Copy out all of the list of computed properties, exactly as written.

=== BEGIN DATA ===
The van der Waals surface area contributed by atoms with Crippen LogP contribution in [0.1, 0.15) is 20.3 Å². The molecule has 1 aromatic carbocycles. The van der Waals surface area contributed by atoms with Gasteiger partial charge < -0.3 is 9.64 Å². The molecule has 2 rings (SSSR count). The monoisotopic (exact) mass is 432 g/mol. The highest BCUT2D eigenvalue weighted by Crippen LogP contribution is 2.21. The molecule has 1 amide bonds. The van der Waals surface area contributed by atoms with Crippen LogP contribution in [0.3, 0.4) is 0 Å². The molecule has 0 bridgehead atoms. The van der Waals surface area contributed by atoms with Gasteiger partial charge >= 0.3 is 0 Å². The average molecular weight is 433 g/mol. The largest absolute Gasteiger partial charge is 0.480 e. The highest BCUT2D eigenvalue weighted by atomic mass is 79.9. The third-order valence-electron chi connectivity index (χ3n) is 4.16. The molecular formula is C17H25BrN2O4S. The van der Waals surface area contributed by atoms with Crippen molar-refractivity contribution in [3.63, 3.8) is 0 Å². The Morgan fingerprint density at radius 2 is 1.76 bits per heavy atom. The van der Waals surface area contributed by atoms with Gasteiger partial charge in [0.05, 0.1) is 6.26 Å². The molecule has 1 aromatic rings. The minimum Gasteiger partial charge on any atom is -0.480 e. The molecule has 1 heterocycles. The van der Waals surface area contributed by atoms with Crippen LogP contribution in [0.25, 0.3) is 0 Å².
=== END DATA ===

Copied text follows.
The van der Waals surface area contributed by atoms with Crippen LogP contribution in [0.1, 0.15) is 20.3 Å². The molecule has 1 aromatic carbocycles. The van der Waals surface area contributed by atoms with Gasteiger partial charge < -0.3 is 9.64 Å². The molecule has 2 rings (SSSR count). The monoisotopic (exact) mass is 432 g/mol. The highest BCUT2D eigenvalue weighted by Crippen LogP contribution is 2.21. The molecule has 1 amide bonds. The van der Waals surface area contributed by atoms with Crippen LogP contribution in [0.3, 0.4) is 0 Å². The molecule has 0 bridgehead atoms. The van der Waals surface area contributed by atoms with Gasteiger partial charge >= 0.3 is 0 Å². The average molecular weight is 433 g/mol. The largest absolute Gasteiger partial charge is 0.480 e. The highest BCUT2D eigenvalue weighted by atomic mass is 79.9. The third-order valence-electron chi connectivity index (χ3n) is 4.16. The molecular formula is C17H25BrN2O4S. The van der Waals surface area contributed by atoms with Crippen molar-refractivity contribution in [3.63, 3.8) is 0 Å². The Morgan fingerprint density at radius 2 is 1.76 bits per heavy atom. The van der Waals surface area contributed by atoms with Gasteiger partial charge in [0.05, 0.1) is 6.26 Å². The molecule has 1 aromatic rings. The minimum Gasteiger partial charge on any atom is -0.480 e. The molecule has 1 heterocycles. The van der Waals surface area contributed by atoms with Crippen LogP contribution in [0.25, 0.3) is 0 Å².